Earthquake and fishes
- Landslips caused by an earthquake of 3.4 magnitude close to the border with China led to mass fish death in the Kameng River in Arunachal Pradesh, it is learnt.
- The landslips dumped several tonnes of mud and rock into the river, substantially reducing the flow of water.
- The river turned blackish due to very high turbidity resulting in low dissolved oxygen that killed the fish.
- Commercial 5G networks began to be deployed in 2020 and are expected to reach 12% of world mobile connections (1.1 billion) and generate revenues up to U.S.$1.3 trillion by 2025 for operators.
- The technology that 5G uses will improve data transfer speed at unexpected higher levels almost 100 times more and reduce latency times helping mission-critical services
- Moreover, the Supreme Court of India’s ruling on the dues being sought by the Department of Telecommunications (estimated to be more than ₹90,000 crore has further exacerbated the financial condition of telecom companies.
- It is no wonder then that the number of telecom operators has come down to a handful from around 15 a few years back. In this scenario, the huge investment required for 5G may add to their worries.
- The uses of 5G in India may encompass enhanced outdoor and indoor broadband, the Internet of things, smart cities, smart agriculture, energy monitoring, remote monitoring, smart grids, telehealth, industrial automation, remote patient monitoring and industrial automation to name some of the areas.
- There is great potential for India to move to an advanced digital revolution
- The deployment of 5G in India needs to be carefully planned after a cost benefit analysis by independent experts which will create a level-playing field through market mechanism.
- A level-playing field should be created for all telecom companies with more focus on companies which have the experience of ensuring telecom networks to remote areas and the potential to provide affordable coverage.
- As the deployment of 5G network is expensive, both the Central and State governments may need to consider measures which stimulate fibre investment, attract investment through public private partnerships (PPPs) and facilitate investment funds on a nominal interest basis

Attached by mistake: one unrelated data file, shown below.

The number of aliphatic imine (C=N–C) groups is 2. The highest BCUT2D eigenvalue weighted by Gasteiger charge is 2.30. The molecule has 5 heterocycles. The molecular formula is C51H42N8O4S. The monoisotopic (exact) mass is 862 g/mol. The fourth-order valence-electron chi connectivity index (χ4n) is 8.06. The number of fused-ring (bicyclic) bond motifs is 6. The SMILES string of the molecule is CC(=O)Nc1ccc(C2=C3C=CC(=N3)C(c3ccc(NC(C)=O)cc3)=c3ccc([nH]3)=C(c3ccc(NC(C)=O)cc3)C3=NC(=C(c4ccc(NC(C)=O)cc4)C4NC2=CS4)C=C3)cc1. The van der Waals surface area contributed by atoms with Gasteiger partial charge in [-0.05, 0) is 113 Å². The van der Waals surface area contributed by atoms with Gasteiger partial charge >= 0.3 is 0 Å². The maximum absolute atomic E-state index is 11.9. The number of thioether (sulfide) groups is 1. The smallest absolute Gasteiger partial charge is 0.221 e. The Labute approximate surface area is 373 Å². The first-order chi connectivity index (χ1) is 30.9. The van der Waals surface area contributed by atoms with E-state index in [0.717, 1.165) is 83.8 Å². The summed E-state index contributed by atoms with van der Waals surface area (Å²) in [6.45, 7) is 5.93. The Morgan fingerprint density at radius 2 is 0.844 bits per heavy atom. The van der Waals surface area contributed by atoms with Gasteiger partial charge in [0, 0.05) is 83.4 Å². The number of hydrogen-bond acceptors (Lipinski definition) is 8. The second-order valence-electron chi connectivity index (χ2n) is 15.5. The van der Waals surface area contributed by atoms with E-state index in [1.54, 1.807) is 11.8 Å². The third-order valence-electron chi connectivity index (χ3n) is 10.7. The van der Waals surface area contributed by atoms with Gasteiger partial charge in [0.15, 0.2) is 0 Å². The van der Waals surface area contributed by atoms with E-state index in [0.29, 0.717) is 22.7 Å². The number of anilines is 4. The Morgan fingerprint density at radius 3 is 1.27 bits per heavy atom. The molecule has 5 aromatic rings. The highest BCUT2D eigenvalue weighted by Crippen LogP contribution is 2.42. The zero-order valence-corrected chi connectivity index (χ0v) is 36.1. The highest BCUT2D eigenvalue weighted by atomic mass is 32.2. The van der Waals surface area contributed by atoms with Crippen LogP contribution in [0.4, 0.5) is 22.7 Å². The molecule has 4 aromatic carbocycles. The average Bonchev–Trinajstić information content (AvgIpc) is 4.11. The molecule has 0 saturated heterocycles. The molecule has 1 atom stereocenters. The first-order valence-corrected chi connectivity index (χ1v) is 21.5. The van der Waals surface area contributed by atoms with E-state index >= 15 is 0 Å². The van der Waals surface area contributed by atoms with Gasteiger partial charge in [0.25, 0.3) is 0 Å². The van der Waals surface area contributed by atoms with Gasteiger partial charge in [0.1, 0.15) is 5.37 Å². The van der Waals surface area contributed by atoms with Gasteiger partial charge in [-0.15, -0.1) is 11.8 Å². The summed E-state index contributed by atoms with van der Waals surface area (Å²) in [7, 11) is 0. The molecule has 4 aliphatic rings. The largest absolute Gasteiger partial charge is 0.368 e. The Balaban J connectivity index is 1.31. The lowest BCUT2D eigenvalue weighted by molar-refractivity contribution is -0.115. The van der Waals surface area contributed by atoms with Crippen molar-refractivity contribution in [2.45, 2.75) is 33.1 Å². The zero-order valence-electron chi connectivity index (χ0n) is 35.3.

- The Government also needs to address information asymmetry and negative externalities through laws and regulations/taxes and subsidies.
- The deployment of 5G technology will also need right of access to government infrastructure such as traffic lights, lamp posts, etc. where wireless operators can deploy electronic small cell apparatus.
- At the same time, reasonable fees may be charged by State and local governments to operators for affordable deployment of 5G equipment.
Climate change and South Asia as an unit
- The absence of a South Asian initiative on climate change led by India, accrues to a number of obvious reasons: India-Pakistan tensions that have led to the degradation of the South Asian Association for Regional Cooperation (SAARC) process
- events in Afghanistan and the Taliban takeover which will bring it closer to its Central Asian rather than South Asian neighbours.
- the differences over pollution issues within the Bangladesh Bhutan-India-Nepal (BBIN) grouping that has held up its initiatives like the common Motor Vehicle Agreement (due mainly to Bhutan’s opposition);
- And slow movement amongst the Bay of Bengal Initiative for Multi-Sectoral Technical and Economic Cooperation (BIMSTEC) countries along the Bay of Bengal.
- South Asia is a cohesive geographical unit that is sheltered by the Himalayas to the north, fed by its many glaciers in an intricate network of rivers that fall into the ocean, and buffeted by the same climate and monsoon conditions.
- Second, South Asia is slowly becoming the world’s biggest area of concern when it comes to climate change.
- According to this year’s Global Climate Risk Index, India and Afghanistan are among the top 10 countries worldwide in terms of vulnerability, but South Asia classifies for the overall lowest values.